Lakers Report Cards: Devin Ebanks
Given that a fractured left tibia left him sidelined for the last two months, he only appeared in 20 games while averaging 3.1 points and 1.4 rebounds in 5.9 minutes a contest and Lakers Coach Phil Jackson often compares rookies to whale feces, the grade assigned to Ebanks is by no means an indictment on his performance level.
It points to the equivalent of Ebanks taking an advanced class, making the best circumstances of playing with a talented and veteran-heavy roster, nursing a long-term injury and receiving little playing time. But Ebanks impressed the Lakers enough that Jackson and players universally lauded his work ethic, defensive tenacity, calm demeanor and unassuming nature. Unlike some of the reserves, Ebanks improved as the season progressed and he possesses enough talent that the team's contention that his "time will come" goes beyond just trying to provide encouraging words. He soaked everything in, ranging from studying more video with Jackson, seeking advice from Kobe Bryant, Lamar Odom, Ron Artest and Derek Fisher as well as bonding with rookie Derrick Caracter. And though Jackson and Lakers General Manager Mitch Kupchak instructed him to work on his ball handling and shooting, that suggestion also points to the fact that they're envisioning him to play more at shooting guard than at small forward.
Considering the uncertainty of whether Shannon Brown will opt out of his contract this offseason, it's plausible that Ebanks would play directly behind Bryant next season at shooting guard. In fact, had Ebanks not gotten injured, he likely would've been ahead of Luke Walton in the depth chart behind Ron Artest and Matt Barnes at small forward. But there's still plenty of work to do and it's not guaranteed the Lakers will keep Ebanks after this season. Despite all the potential he showed with his athleticism, quickness, defense and work ethic, Ebanks still appears raw with his shooting stroke (41.2%) and understanding of the triangle offense. His six-game stint with the Bakersfield Jam, where he averaged 27.7 minutes, 16.0 points and 7.7 rebounds, including 25- and 26-point performances in his last two contests, shows that these problems are all correctible with time and experience.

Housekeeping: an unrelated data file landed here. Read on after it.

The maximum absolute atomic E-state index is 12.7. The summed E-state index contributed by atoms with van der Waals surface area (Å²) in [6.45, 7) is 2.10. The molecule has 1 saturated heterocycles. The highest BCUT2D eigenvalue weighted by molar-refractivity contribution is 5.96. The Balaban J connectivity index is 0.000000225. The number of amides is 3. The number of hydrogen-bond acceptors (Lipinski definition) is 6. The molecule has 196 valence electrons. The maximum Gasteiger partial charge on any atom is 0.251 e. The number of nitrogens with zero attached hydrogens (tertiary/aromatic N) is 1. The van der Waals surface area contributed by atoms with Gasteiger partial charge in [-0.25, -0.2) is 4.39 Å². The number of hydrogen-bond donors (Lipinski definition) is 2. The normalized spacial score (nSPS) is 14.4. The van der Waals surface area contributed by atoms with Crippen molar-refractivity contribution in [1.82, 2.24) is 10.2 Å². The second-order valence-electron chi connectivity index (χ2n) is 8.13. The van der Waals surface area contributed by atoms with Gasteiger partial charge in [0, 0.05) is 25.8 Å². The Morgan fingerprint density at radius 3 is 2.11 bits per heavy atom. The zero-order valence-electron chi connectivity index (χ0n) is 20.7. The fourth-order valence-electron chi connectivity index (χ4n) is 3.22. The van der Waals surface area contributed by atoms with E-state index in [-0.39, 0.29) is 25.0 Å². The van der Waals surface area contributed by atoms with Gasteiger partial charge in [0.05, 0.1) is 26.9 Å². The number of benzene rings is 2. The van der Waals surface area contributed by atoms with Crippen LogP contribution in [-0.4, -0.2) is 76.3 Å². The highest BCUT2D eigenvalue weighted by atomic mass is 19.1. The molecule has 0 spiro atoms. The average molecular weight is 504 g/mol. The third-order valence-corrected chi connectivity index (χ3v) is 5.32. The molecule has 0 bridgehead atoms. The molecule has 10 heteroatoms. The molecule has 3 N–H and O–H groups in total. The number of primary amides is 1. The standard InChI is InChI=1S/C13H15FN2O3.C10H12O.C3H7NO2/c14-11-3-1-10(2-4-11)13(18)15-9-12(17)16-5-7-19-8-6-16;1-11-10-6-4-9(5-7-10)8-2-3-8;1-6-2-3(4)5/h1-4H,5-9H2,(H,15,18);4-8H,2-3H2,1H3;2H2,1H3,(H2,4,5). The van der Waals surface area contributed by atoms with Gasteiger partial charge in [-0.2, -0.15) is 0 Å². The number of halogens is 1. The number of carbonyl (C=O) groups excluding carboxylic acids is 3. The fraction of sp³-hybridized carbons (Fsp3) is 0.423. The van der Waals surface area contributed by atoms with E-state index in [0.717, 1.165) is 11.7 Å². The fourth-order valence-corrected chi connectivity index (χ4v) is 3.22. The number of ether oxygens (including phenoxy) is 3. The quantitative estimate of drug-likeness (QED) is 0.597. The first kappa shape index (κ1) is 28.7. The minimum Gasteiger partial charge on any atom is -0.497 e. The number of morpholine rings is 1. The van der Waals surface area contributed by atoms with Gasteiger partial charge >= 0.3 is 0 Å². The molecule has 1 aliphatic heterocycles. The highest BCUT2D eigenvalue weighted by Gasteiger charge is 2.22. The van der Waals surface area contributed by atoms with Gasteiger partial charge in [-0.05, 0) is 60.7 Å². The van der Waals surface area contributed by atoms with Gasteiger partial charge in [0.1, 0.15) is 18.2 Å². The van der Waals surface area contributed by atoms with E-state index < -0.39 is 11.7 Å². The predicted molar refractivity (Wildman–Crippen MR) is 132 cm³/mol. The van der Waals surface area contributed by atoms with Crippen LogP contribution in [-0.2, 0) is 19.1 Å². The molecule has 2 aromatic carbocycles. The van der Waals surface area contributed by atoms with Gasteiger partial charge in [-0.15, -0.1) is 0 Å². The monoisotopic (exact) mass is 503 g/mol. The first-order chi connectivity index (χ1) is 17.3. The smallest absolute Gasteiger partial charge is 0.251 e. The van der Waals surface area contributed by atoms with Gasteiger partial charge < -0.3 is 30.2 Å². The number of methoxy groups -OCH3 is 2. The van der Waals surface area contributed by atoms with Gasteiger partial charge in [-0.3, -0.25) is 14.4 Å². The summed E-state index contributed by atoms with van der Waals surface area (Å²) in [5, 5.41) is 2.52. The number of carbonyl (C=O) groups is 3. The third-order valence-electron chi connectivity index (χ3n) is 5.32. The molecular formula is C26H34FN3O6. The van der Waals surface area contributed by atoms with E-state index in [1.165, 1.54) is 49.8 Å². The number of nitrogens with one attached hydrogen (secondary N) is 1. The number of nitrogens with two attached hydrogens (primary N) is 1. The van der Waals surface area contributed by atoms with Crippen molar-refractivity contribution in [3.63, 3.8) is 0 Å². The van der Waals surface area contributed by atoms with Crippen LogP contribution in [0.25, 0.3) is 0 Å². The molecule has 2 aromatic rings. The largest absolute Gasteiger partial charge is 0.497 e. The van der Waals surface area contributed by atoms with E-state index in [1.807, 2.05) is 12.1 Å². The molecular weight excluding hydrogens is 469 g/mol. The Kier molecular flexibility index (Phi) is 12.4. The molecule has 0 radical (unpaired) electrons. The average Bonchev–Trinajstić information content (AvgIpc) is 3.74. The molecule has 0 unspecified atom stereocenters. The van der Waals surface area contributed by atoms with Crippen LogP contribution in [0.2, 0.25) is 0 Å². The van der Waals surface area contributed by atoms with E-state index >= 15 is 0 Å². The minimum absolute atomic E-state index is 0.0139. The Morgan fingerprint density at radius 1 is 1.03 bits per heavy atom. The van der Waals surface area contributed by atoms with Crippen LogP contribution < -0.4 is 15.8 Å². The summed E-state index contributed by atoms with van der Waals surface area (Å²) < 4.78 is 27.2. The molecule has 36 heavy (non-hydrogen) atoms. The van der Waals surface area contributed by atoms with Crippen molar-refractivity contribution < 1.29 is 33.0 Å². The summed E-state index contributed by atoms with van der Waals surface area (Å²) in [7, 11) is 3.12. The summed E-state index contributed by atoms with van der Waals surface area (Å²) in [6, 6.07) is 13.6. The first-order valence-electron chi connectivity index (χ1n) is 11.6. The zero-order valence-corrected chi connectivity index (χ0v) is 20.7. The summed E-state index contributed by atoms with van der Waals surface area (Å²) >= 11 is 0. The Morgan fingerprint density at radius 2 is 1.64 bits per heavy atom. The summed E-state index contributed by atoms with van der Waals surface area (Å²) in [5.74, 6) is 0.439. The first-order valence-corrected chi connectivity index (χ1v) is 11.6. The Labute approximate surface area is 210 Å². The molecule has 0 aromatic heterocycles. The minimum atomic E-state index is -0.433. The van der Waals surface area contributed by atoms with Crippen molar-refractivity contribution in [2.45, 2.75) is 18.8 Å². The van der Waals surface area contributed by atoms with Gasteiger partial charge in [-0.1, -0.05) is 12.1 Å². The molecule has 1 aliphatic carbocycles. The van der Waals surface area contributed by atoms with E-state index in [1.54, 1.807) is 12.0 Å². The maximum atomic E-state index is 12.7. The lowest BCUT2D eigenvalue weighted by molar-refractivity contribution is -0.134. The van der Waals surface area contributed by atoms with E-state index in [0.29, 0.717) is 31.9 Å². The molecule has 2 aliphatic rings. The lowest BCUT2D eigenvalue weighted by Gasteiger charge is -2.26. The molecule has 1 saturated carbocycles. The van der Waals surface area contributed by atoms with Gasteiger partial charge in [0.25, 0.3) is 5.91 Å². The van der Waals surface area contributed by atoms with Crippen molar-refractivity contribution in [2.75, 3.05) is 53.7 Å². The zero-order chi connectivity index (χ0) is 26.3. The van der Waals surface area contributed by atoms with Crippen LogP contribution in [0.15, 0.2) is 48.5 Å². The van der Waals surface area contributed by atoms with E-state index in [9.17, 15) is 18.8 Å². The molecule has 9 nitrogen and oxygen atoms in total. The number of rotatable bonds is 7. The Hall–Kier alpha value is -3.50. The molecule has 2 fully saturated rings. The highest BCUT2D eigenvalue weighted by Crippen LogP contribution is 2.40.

"This is my first year so I take it as a learning process," Ebanks said. "I'll come back and be ready to play."
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Photo: Lakers forward Devin Ebanks tries to score against the defense of FC Barcelona forward Boniface Ndong in an exhibition game. Credit: Andreu Dalmau / EPA